If you haven't heard about Khmer Muslim artist Anida Yoeu Ali, listen up. The Cambodian-born, Chicago-raised woman is an interdisciplinary artist; she describes herself as a "performance artist, writer, and global agitator." Ali's work explores issues related to identity, particularly hybridity and transnationality. She recently completed an MFA in Performance at the School of the Art Institute of Chicago. As part of her work there, she put together a multi-faceted installation called The 1700% Project--the title of which refers to the post-September 11 increase in hate crimes against people perceived to be Arab or Muslim in the US.
The 1700% Project is collaborative, and consists of a poem, a video (below), audio recording, performances, and installation. In June, the video The 1700% Project: Mistaken for Muslim, which was directed, edited, and shot by Ali's husband Masahiro Sugano, won the $25,000 grand prize in the One Chicago, One Nation Online Video Contest. It also won the $5,000 prize in the music video/spoken word/animation category.
The whole project is a powerful statement against racial profiling of Muslims and the crimes of hate and violence that accompany the practice. In May 2010, when she was first mounting the installation, Ali's own art became the subject of a hate crime. She returned five days after painting the installation to find that the work itself had been the target of racist vandals. It had been defaced with large caricatures and a dialogue balloon emphasizing a particular part of her text: the phrase "Kill all Arabs." Here are images of the work before and after the defacement.
Ali wrote on the 1700% blog about the traumatic experience of discovering and trying to deal with the defacement: Articulating the Assault. Ali really had no choice but to alter her intended project to incorporate the experience of being targeted by racists; to try, as she puts it, to turn an act of defacement into an act of defiance:
My original performance was going to entail a scheduled performance of the text followed by a public staining of the walls. The point of the “1700% Project: Otherance” has always been to make what is seemingly invisible more visible. However, based on this recent incident, I am responding by modifying the performance to include a facilitated dialogue with faculty, students, the public and the communities to which these acts of hate and bias crimes address. The “1700% Project: Otherance” is a politically charged art installation that cannot be silenced and disrupted in this manner. During Saturday’s performance I am asking for the public to join me in the staining process — to transform the marks of vandalism and hate into acts of collective healing and reclamation. This is a call to action to respond as a community within and beyond the borders of SAIC. This is not just an assault on me as an artist, this is an attack on multiple communities to which the work speaks for.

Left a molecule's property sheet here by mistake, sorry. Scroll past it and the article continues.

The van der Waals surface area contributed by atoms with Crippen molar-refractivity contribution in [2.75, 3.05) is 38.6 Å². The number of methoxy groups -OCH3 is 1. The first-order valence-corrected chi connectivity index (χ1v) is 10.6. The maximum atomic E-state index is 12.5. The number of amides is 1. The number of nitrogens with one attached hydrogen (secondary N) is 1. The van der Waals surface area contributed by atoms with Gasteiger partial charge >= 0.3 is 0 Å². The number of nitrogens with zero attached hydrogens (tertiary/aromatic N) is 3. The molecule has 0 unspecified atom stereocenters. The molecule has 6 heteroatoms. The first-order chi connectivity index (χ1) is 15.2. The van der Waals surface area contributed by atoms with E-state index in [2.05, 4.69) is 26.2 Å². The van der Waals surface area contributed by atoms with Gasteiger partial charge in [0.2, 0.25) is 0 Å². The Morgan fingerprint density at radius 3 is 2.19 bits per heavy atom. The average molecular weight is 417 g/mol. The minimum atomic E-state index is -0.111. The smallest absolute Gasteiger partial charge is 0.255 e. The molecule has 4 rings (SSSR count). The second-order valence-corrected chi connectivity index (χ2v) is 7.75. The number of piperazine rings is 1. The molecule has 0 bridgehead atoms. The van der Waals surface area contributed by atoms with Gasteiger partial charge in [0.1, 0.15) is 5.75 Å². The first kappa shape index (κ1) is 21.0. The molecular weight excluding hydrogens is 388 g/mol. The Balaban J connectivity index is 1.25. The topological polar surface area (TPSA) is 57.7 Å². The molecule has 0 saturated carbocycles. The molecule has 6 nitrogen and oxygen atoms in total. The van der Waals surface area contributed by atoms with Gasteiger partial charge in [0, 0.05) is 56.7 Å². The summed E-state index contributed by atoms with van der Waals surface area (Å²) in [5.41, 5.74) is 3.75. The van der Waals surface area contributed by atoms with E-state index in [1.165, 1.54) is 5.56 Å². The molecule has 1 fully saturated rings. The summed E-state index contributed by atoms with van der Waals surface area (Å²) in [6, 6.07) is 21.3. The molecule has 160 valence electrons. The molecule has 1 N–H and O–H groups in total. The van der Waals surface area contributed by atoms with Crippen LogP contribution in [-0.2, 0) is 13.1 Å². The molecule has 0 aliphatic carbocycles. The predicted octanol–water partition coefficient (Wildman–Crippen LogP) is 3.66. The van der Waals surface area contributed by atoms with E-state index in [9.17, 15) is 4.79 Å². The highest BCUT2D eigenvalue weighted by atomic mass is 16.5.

Take note, racist fools: Ali is not someone you can screw with. She is a force to be reckoned with. She is fierce.
Don't miss her correspondence with the administrators of the School of the Art Institute of Chicago, about their apathy and indifference. Very disappointing "response" on their part. How gratifying that she went on to win the grand prize in that video contest.
Ali has other great things to check out: her personal blog, Atomic Shogun, which she's been keeping for five years, and where you can find out about past performances and artworks; and the spoken word CDs, books, and anthologies she's created or contributed to, which you can buy here. (I love the cover for I Was Born with Two Tongues.) Whatever you do, be sure to watch this video. And then watch it again: it deserves (and rewards) multiple viewings. I've already watched it about seven times, and it holds up. (You can find the poem/text of the video here.) Can't wait to see what she does next.